2024 May 14 Empower your future

May 14, 2024

Hi, this is Jim Cranston from 7EveryMinute and 7EveryMinute.com, the podcast and website about reimagining your life. If you'd like what you hear today, please leave a like and tell your friends and send me a message. Thanks for joining me tonight to talk about being honest with yourself so that you can empower your own future vision to become your current reality.  


Some things happened over the past couple of weeks. One of the computer programs I use a lot is the Affinity Suite by Serif software. I've used their products for decades, but with the Affinity version 2, they really had a huge hit. They made a really extraordinary program, and I recommend it to everyone. 


Another program that I use on and off is Canva designer.  I've used both personally and professionally for many years. Both these companies have some things in common. Both provide amazing value to their users.  They both support charities and educational institutions. They're very generous with their educational discounts. They have really large active user communities.


Recently, Canva bought Serif Software and is already merging the capabilities together while still leaving the Affinity Suite as a stand alone product. This is a win-win for everybody—for both companies and for both groups of users. There was a lot of communication from the owners of both the companies, and I really think they are trying to merge this as a real product merger of peers, as opposed to a lot of takeovers where a big company buys a smaller company and absorbs it and tosses it away.


I was thinking about this in terms of how many people will probably perceive it. They'll say, Oh, sure. Canva's huge. They can spend that money. It must be nice to write a little software and end up a millionaire, because I'm presuming that people at Serif did okay.  That completely and totally misses the how and the why, both behind the companies and why such a merger will likely work and why it even happened. People look at the obvious, and they're missing the difficult things that are also really obvious, but if you admit that those are the real things, then it leads to some very difficult self introspection. 


Now Canva has become a household name in many areas of creative development. You see their name everywhere. A lot of people use it and recommend it. But it wasn't because they had a drawing program. That was almost secondary, in a sense.  It's because they developed a community. They made sure that the program was accessible in a free version for people that needed it and just couldn't afford it.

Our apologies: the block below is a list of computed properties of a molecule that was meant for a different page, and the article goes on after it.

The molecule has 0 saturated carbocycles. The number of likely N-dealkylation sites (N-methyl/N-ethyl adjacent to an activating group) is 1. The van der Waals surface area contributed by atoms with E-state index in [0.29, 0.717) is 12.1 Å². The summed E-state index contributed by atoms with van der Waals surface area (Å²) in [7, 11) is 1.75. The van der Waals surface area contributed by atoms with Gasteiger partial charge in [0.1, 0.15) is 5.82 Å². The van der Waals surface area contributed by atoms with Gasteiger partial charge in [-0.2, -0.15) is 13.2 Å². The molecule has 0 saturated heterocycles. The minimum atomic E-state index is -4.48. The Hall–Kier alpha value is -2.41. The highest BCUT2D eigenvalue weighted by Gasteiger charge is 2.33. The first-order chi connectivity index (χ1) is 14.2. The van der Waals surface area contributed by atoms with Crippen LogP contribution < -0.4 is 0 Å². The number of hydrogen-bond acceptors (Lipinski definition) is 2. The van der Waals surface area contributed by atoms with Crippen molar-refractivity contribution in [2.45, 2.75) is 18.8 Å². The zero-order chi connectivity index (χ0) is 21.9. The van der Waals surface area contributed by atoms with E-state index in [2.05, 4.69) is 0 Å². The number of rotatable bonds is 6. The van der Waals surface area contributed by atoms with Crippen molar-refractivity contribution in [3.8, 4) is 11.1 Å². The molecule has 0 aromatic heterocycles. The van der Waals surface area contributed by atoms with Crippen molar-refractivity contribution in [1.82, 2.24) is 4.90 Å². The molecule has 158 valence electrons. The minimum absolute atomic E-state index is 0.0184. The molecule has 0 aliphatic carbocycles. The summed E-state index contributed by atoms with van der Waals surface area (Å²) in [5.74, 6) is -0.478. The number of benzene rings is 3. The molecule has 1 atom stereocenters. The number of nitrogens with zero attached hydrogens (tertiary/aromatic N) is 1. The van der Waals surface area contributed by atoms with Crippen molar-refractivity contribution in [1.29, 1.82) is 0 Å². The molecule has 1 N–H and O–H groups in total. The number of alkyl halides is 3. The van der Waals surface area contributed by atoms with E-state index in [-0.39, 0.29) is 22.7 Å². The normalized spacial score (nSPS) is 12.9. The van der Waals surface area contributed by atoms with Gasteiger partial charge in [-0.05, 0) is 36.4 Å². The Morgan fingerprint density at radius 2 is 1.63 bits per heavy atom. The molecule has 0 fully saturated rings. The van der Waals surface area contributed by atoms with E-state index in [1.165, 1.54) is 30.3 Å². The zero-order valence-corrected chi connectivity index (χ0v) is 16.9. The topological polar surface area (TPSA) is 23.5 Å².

They kept adding feature after feature that people requested. They kept the price reasonable. Yes, the drawing program was needed at the time, and it was a good market. But the reality is, they could have made almost anything and if they did those same things, they would have been successful. In other words, they provided extreme value and they were proactive about helping people starting out—plus educational institutions, charities, and their amazing community—all of which took years to develop. 


Similarly, Serif used to be a tiny little development house. They were a very small operation,  but they persisted. They kept adding value and they listened to their customers. With version two, which was released in November of 2022,  they came out with a product of stunning value and have already made huge enhancements to that since it came out. And again, they have an active user group. So a friend of mine said,  Now, after seven years of struggling, all my friends will roll their eyes and say how lucky I am to be an overnight success


It's the same situation. Both Canva and Serif have worked for years to get to where they are, but we tend to assume how easy it is for other people, because that justifies to ourselves why our current situation isn't our fault. And to be clear, our current situation doesn't have to be bad. But chances are, we'd like to change some things. That means we either have to try and make some changes in our lives, which is a bit scary, or come up with some real reasons why we didn't do it. We make up some external reasons for what we can't change. There's a different situation. I couldn't possibly do that.


One of my mentors has a very active user group. It amazes me how many people lurk around these groups, sometimes for years. It's up to us to create our own future. It took them a while to get going, but they persisted and they are making changes and they're succeeding. In that same way, people tend to make that same mistake when they look at other people's lives.


The mistake of saying, Oh, it was probably easy for them, or They probably had other reasons. They assume someone else is happy, or financially successful, or has a good relationship, because of something that seems obvious. Well, they have a good job, or Maybe they're just lucky or They have a really good spouse or something that makes it seem like the other person was fortunate through some external stroke of good fortune.


But far more likely is that the success really comes from those people and their willingness to do the hard things, to really put a lot of effort into that relationship, to go the extra mile when things aren't going well, to continue trying.


The reality is that it's a more difficult road, and a lot of people can't be bothered to do that, so they'll come up with reasons and excuses why. That's not necessarily a bad thing when you first do it. We've talked about how our mind keeps us safe by not taking chances. It's a very powerful thing, our mind, and it keeps us safe in a lot of situations. But our mind does the same thing when we analyze other people's success. If we try to be introspective on it, we sit down and see that they didn't have that good a job and now they bought a second house—and really try and start analyzing it.


Our mind will supply us with all the reasons that we aren't capable of making the same sort of changes they did. Their kids were older. They both happened to be working in an industry that took off. Even though they didn't have good jobs, the industry took off, so that probably helped them somehow